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I'm using Hoptoad to get error reports of my JavaScript and recently I got this error:

redeclaration of var console

the backtrace is not very useful:

internal: :

:0:in `{anonymous}()'

and I know it happened on "Mozilla/5.0 (X11; U; Linux x86_64; zh-CN; rv:1.9.2.16) Gecko/20110323 Ubuntu/10.10 (maverick) Firefox/3.6.16" but I can't figure out how console would be re-declared. Do you have any ideas? Here's how I declare console:

if (typeof console == "undefined") {
  var console = {
    log: function() {
    }
  };
}
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1 Answer 1

You can't conditionally declare variables. Declarations are parsed and added as properties of the activation object before any code is executed. Your code is equivalent to:

var console;
if (typeof console == "undefined") {
  console = {
    log: function() {
    }
  };
}

This is also called "hoisting" (not a term I'm fond of) as declarations are effectively "hoisted" to the top of the function or above any other code.

Declaring a variable more than once in the same function or scope is harmless, but it indicates possible misunderstanding of scope (e.g. expecting block scope) or unintended reuse of an identifier.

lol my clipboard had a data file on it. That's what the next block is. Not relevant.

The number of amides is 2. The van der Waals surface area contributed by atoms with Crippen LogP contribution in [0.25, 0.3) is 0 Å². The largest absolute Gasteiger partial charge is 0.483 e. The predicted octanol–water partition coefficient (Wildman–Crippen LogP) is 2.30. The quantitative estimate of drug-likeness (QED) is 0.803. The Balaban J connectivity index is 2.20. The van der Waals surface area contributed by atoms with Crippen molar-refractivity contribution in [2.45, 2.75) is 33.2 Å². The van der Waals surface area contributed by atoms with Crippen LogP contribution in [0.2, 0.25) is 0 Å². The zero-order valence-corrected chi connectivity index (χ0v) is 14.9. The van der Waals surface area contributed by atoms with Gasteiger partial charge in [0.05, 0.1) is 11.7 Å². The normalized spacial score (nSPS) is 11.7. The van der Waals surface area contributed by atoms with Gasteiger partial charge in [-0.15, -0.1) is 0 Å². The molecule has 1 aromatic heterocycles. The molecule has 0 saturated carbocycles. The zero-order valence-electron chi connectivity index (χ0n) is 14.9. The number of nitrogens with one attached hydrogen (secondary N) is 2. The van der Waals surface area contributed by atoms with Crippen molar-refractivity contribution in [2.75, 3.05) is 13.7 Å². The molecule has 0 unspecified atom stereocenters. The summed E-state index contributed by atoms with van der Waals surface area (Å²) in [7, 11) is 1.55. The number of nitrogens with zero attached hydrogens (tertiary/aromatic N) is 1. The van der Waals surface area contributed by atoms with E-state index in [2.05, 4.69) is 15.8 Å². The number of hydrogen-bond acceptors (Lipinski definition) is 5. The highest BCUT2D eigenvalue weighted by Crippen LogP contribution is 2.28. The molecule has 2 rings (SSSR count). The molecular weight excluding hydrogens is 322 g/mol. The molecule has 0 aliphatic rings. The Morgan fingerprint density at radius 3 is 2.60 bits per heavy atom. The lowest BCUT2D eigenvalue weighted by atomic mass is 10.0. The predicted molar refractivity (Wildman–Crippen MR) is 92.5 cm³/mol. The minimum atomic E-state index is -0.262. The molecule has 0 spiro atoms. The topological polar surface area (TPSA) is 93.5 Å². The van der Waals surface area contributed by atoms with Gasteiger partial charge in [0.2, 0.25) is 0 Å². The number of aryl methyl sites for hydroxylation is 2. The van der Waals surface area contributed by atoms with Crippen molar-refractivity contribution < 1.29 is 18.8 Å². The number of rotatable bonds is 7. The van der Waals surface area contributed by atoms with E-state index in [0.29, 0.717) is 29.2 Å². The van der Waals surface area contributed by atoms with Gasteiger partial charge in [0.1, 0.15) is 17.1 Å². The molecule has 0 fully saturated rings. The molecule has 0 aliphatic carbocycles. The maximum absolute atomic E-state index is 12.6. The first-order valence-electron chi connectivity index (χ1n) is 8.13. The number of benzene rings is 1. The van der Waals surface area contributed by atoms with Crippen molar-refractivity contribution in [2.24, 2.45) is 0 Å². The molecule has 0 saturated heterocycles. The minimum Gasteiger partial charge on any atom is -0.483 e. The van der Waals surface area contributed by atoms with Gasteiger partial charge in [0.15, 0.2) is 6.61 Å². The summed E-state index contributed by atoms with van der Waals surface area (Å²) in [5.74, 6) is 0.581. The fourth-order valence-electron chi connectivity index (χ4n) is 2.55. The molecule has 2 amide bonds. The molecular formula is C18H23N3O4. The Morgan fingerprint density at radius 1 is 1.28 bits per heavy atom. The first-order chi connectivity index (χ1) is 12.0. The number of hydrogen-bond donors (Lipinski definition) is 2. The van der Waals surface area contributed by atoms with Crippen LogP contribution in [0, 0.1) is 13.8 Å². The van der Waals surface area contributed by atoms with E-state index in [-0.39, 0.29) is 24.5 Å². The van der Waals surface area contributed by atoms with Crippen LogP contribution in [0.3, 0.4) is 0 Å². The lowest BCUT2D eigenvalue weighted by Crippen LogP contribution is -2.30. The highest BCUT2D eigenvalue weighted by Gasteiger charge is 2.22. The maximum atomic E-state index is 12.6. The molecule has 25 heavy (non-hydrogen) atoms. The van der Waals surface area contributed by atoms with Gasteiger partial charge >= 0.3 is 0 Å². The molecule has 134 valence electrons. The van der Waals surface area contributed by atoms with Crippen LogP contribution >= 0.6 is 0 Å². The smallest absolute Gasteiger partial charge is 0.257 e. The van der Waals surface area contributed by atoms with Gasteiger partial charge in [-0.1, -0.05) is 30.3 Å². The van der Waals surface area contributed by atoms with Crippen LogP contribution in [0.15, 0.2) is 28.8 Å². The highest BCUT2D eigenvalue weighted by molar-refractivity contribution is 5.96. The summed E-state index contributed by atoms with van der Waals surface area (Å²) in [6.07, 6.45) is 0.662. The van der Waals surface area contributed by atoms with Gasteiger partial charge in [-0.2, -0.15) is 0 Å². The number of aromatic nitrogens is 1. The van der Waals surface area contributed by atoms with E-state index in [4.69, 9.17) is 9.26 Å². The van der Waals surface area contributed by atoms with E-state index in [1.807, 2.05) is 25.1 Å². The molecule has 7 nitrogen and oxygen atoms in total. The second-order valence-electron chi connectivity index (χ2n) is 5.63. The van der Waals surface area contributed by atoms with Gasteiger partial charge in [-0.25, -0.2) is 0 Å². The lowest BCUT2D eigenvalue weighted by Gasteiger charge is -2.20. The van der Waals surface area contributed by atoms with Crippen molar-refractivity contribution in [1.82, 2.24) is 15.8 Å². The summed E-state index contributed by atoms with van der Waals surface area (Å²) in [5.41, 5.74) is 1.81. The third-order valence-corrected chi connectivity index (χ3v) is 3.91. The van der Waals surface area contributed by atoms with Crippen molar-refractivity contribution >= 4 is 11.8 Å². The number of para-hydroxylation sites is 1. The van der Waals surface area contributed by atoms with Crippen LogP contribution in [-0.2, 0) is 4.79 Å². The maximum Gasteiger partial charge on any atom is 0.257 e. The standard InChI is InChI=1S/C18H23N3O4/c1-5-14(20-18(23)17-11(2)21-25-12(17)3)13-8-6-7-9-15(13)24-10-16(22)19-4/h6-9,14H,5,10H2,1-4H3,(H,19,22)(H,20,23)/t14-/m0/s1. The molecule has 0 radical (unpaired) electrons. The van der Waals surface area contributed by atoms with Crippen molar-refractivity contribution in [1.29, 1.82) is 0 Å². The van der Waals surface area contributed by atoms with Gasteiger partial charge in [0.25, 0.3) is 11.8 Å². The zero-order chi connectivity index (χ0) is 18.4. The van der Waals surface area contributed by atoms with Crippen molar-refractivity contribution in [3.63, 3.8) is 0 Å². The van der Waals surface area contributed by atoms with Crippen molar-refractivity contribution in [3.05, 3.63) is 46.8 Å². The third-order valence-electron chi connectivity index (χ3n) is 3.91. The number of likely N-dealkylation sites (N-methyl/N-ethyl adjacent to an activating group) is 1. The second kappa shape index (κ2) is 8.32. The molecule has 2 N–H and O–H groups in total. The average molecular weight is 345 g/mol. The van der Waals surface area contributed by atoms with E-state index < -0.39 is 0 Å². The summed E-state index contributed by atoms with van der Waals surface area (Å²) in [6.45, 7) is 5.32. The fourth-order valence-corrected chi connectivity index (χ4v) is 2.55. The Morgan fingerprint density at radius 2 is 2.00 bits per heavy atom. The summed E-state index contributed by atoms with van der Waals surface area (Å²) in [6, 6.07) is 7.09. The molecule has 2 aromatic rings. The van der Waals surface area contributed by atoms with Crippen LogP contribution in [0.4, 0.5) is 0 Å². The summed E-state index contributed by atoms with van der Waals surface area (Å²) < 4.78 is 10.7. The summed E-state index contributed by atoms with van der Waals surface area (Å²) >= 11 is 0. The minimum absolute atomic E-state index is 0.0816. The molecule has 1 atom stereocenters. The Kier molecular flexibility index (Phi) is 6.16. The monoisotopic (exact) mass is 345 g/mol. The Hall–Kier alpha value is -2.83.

Please edit this to confirm or deny this part:

The way to do it is by re-definig window.console:

if (typeof window.console == "undefined") {
  window.console = {
    log: function() {
    }
  };
}
share|improve this answer
    
+1 As for the solution, you should check and set window.console instead. –  deceze Apr 21 '11 at 6:29
    
This forum is not designed for conversations, it is aimed only for questions and answers. Editing other people's posts in order to simulate the kind of threaded conversation that is possible on Usenet with a good newsreader doesn't seem appropriate to me. If you want to know the best way to add a property to the global/window object, I suggest you ask another question with a suitable subject. The answer depends on the context. –  RobG Apr 25 '11 at 13:42

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